Friday, June 1, 2012

Why Schools Should Embrace Social Networking


Back in early 2011, I posted details and resources for creating a fictional Facebook wall for characters in S.E. Hinton's classic adolescent novel, The Outsiders. The post has become one of the most visited on my blog - statics as of this post indicate more than 43,000 views!

Tonight, the Outsiders/Facebook post received an interesting comment. My first impulse was to assume it was someone looking for a flame war and simply delete it, but on second thought, it was just too passionately written to dismiss. Instead, I choose to reply to it. I hope it encourages you to think about the value of social media in education and what fundamental skills we should be teaching students.  Mr. Wildern's comment and my reply are below. 


Dante Wildern,

I appreciate your vehement opposition to my post. Anytime someone shows that much passion, it deserves to be commended.

With that said, I must disagree with you. First, this project was only one assignment in a long series of activities, all of which required face-to-face interaction that included peer groupings, large-group discussions, and Socratic seminars, to name a few. By no means was a classic work of fiction demoralized by what you refer to as "psuedo-social interactions." Pedagogically speaking, the Facebook assignment was an excellent way for students to demonstrate an understanding of complex concepts such as characterization and analysis of plot elements.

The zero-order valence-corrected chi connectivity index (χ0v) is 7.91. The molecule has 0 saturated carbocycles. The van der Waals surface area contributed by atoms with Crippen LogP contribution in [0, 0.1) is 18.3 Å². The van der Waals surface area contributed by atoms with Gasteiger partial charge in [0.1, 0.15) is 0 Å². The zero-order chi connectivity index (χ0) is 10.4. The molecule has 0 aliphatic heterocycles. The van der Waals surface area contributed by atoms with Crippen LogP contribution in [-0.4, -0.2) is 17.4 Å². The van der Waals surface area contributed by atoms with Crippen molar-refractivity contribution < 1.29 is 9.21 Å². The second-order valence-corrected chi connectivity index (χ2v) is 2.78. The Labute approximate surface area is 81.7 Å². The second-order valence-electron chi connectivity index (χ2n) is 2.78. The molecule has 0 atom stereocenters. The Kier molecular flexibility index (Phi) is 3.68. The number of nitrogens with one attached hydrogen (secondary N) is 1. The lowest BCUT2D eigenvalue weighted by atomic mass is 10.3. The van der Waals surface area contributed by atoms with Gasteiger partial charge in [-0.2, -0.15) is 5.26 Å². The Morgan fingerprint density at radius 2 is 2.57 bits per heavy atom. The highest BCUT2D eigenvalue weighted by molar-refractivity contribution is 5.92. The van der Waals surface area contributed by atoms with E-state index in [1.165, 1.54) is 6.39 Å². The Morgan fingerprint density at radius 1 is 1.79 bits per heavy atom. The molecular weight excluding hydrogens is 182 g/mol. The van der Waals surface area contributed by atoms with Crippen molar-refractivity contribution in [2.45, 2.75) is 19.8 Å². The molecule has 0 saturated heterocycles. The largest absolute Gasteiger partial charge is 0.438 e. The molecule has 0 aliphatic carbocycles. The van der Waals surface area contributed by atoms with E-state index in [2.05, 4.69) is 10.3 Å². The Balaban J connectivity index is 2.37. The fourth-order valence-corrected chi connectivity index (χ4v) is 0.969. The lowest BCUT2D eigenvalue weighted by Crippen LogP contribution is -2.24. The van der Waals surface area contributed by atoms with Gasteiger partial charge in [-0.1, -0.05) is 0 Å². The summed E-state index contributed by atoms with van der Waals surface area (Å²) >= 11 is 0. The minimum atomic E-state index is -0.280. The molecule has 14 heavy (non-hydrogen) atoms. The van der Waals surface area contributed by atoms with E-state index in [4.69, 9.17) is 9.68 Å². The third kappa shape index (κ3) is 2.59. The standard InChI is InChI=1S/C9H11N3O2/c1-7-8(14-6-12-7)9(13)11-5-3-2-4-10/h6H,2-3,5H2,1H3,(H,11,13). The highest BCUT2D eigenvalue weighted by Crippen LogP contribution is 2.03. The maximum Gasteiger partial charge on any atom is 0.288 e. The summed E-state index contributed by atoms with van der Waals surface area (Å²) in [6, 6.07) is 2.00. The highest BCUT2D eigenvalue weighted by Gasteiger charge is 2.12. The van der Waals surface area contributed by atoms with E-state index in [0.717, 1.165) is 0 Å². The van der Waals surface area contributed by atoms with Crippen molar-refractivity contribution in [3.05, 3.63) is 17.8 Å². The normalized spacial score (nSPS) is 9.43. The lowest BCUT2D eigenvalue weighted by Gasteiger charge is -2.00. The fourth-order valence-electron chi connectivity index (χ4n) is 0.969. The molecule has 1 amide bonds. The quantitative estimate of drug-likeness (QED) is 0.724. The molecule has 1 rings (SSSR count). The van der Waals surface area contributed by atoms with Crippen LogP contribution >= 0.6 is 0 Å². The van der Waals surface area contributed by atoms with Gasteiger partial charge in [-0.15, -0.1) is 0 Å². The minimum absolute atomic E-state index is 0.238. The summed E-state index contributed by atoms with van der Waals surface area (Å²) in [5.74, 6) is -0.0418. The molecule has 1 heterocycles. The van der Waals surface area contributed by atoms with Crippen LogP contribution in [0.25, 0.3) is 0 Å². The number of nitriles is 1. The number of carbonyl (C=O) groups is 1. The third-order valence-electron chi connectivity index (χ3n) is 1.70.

Secondly, I disagree that this assignment "goes against everything I should be teaching." Look at any mission statement from any school district in America and you will find something regarding the importance of creating lifelong learners who leave school equipped with skills needed to be successful. Whether you like it or not, online social networking is how the world interacts. If schools don't embrace this, then they risk becoming irrelevant in an ever-increasing digital world.

Again, I appreciate your comment. Conversations like these are what make me proud to be a teacher. Regardless of whether I agree with your opinion or not, you are an articulate and intelligent person. Clearly, your teachers did a good job preparing you for the world of social interactions (which is exactly what this blog is).


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